Honestly, I think this a massive topic that needs to be addressed over the course of several posts. What I want you to take away from this is that math is a major driver of games. We need to make sure we are using it in the right way and not abusing the quantity of math we want our players to use. If you can find a way to reduce the math to zero, awesome. That does not mean the math doesn’t exist, it means the math has been hidden. Super easy in digital games, a major challenge in board games. We need to be aware of the math we did not intend to create but exists.

We will explore all of this over the course of time and see where we go. What math related design challenges have you come across in your games and how did you fix them? Leave us a comment and we can discuss.

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If you have any comments or questions, leave a comment here or email Chris at c.renshall.tgik.games@gmail.com

If you have made it this far, would you like to go a little farther? We have a regular Google hangout with other designers. We talk about the games we are working on and share helpful tips and ideas on how to make designing our game easier. We meetup every other Saturday. Either comment here or tweet me or email me and I will add you to the list and send you a link to the Google hangout.

How to Build a Game #70 Does Your Game Have a Design or Player Problem?

Please give me a moment to set the table.

Finding a way to get your game design to work properly can be really complicated.  People are really complicated.

When you get feedback about your game, you sometimes need to ask yourself if your game has a design problem or a player problem.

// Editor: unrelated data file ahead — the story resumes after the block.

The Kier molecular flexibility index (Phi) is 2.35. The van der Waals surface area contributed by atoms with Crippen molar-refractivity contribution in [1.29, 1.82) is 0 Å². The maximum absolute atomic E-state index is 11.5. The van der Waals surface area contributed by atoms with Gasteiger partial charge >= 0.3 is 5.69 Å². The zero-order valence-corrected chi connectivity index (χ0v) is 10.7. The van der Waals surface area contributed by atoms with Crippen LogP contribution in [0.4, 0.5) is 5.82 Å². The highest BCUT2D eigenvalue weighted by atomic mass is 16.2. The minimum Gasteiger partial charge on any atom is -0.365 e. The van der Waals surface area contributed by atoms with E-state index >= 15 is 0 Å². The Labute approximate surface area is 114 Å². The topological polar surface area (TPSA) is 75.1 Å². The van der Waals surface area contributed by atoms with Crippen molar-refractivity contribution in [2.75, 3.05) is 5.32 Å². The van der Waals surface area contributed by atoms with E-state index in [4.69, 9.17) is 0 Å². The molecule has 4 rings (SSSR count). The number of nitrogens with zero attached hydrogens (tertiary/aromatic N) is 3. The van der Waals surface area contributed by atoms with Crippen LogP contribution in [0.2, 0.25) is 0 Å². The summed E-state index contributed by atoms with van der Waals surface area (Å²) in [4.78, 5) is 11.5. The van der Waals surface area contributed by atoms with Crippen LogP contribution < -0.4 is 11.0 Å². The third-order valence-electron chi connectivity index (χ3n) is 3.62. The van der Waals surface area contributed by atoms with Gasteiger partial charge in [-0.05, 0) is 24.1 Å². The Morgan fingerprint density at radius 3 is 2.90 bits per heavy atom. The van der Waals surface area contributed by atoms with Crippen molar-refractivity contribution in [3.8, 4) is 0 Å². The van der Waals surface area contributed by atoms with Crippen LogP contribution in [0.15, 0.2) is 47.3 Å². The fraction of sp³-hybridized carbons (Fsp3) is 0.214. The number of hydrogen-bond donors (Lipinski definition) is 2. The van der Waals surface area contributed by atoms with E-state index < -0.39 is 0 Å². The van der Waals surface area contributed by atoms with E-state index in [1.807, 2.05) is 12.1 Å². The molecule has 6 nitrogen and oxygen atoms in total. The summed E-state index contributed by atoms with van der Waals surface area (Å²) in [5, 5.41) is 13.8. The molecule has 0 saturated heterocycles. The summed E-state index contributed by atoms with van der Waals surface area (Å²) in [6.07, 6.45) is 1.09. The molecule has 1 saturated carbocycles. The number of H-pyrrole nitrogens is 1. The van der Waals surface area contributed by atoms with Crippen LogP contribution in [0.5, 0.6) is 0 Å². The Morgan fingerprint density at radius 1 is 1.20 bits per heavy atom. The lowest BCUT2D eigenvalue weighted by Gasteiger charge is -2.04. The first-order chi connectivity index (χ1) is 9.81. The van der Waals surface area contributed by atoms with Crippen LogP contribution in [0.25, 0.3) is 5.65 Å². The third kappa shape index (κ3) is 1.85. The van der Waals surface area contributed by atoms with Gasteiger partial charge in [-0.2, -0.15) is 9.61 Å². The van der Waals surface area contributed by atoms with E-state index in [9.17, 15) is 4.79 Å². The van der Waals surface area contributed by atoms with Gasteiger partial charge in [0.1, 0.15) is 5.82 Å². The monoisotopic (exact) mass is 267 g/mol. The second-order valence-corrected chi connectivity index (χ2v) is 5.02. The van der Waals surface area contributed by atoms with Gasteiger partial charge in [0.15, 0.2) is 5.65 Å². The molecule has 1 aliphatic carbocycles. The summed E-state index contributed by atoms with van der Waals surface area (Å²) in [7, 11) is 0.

Now….before the angry mobs bring pitchforks and run me over, I am not saying the people are wrong. What I am saying is, they might be the wrong playtesters.

That might sound like I am telling you to keep playtesting until you find enough people to say a broken game is good and you are done. What I am saying is that people come into games with their own biases about the games they like and dislike. This will affect your game and there are times when you need to recognize this and ask yourself if the problem is with the game or the people testing the game?

If you receive feedback saying a part of your game is broken and all the testing you did on your own says it isn’t, don’t throw out the mechanic just because 10 people in a row said it doesn’t work. Sit down with your game and think about your own conclusions. Share the feedback you have from testers with other designers and see what they say. It is possible that the mechanic needs to be changed, but there are times when your game is fine.

The reason the game can be ok and the playtesters are still right is because people bring their own point of view to a game. Playtesters have their own ways of looking at a particular part of a game. They have their own history and their own reasons for what makes them want to sit down to a game and play. One of the jobs a designer has is to know this and take this into account. Your game might be fine, you just need to know why it is ok and continue testing.